When I was seven, the end of Elmdon Rd – around the corner from my parents’ chip shop – seemed like the end of the world. Beyond the very final houses, there was a clearing through which you would climb. And here, away from people, away from the gentle bustle of a Birmingham suburb – was the canal towpath where we would sometimes sit with cheap nets and old jam jars and catch sticklebacks which would invariably die after a couple of days in captivity. While my parents looked after the communal Acocks Green appetite, Elmdon Rd looked after me. When I wasn’t sitting by the canal, I would take a couple of Matchbox cars and Dinky toys and sit at the circular concrete planters that split the fresh new housing estate into four.
There I’d imagine all sorts of scenarios for my cars until, out of their windows, Peter Bradley or Robert Singleton would come out and join me. Soon a solitary pursuit would give way to something else. Hide and seek. British bulldog. Tig-off-the-ground. And because a day is proportionately a greater part of a child’s life than that of an adult, days would seem to last forever. Dusk alone, seemed an epic undertaking. Midlands dusks are the best dusks. In spring, smudged pinks pushed outwards into blue and caramel skies. Up above, everything seemed still and benign. Young eyes had no trouble charting the trajectory of a caser before you trapped it and thumped it against a nearby garage door. Night took forever to happen. Parents only worried if you failed to appear maybe an hour after the stars came out.
But it was from Birmingham – a Birmingham much like the one where I grew up – to the Malvern Hills that Stephen Duffy decamped when he decided to put some distance between the pop star persona that gave him a hit with Kiss Me and his new group. The Lilac Time got their name from a song in Nick Drake’s River Man. Nick Drake himself was more of a West Midlander than people seem to realise. But growing up in the bucolic Warwickshire enclave of Tanworth-In-Arden was different to growing up in suburban working-class Birmingham. What I love about The Lilac Time is that perfect sense of suspension between two different Midlands backdrops: sunsets over silhouetted industrial skylines; and the subsequent retreat to the hills of Malvern. Suddenly, the candyfloss clouds were within touching distance.
This is where the first The Lilac Time songs take place. Return To Yesterday was Duffy’s Adieu To Old England, where “the couturier weeps” for an age she knows will never return. You’ve Got To Love was the work of a Pied Piper trying to lead his people to the village green before the Daily Mail readers got there first. Now as it did then, Black Velvet sounds like a slow motion reconstruction of the epiphany that removed Duffy from the 1980s four years before the decade ended and into a more forgiving place. Street Corner wasn’t just the b-side to Black Velvet. You couldn’t get it on the seven-inch or the twelve-inch. It was the extra track that came with the CD single. As a result, prior to its eventual appearance on 2006’s Compendium anthology, there can’t have been more than a few hundred people who heard it. Duffy has a habit of demoting his best songs to b-sides – but Street Corner deserves special attention.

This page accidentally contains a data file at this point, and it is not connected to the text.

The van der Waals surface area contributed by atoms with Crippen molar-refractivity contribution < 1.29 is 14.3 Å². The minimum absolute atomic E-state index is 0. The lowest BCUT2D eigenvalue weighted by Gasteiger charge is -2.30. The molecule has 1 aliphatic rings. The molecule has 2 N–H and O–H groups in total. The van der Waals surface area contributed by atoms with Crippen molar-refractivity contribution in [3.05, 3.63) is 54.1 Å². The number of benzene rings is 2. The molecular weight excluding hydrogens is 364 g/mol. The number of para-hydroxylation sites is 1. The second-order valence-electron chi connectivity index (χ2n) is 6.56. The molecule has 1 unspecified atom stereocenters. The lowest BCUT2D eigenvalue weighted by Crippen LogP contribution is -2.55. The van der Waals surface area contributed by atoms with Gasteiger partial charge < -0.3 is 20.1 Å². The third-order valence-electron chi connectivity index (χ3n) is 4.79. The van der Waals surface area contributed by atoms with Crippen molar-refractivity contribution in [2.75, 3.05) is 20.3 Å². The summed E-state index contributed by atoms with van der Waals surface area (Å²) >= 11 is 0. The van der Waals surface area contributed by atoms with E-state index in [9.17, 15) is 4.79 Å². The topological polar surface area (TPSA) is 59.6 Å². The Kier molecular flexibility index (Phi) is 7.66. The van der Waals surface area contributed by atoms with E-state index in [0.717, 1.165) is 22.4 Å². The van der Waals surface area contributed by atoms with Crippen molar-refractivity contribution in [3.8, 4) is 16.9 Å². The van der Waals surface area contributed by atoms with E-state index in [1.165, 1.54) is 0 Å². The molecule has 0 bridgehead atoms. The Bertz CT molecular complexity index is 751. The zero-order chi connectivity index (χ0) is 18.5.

Street Corner is what it was like to grow up in the West Midlands in the 70s; and, actually, I think there’s enough here convey a sense of what most of our early years were like. The houses stay largely the same; the road signs rarely change from one decade to the next. Amid this scenery, lives coalesce. First drink. First cigarette. First love. “Old street lamps/Shine through seasons/Made us brighter/The world around seem darker” he sings. The subdued sepia beam of a harmonium sets the tone, but perhaps the real star is Duffy’s guitar playing. Here and – on other Lilac Time songs – A Dream That We All Share; Beauty In Your Body; Paper Boat – geography seems to form the shapes of the chords. One minute in, the electric guitar embarks on a parallel monologue to his “dreams of going somewhere”, deep into the waltz-time bridges which chronicle the song’s ultimately unrequited teenage tryst: “We never did more than kiss.”
Regret depends on the idea that things can be perfect. That relationship could have been the one. Instead it remains paused in the narrator’s memory. And that’s why Street Corner sounds as uplifting as it does melancholy. The final verse is actually a repeat of the first verse, but with all the band playing, regret morphs into resolution: Nostalgia isn’t what it purports to be. Hindsight is constantly remixing the past.
For all of that, I can see why Street Corner didn’t make it onto the album. It sounds like it’s the first time the band have played it all the way though. And that’s also part of its charm. The slightly overblown hammering of piano keys at the end suggests no-one thought this would be the final take. But this is where the alchemy happens. Amid “the old parklands, where our swans sang,” sky-wide ochres and pinks smoulder up above. Impossible to miss. Impossible to reach.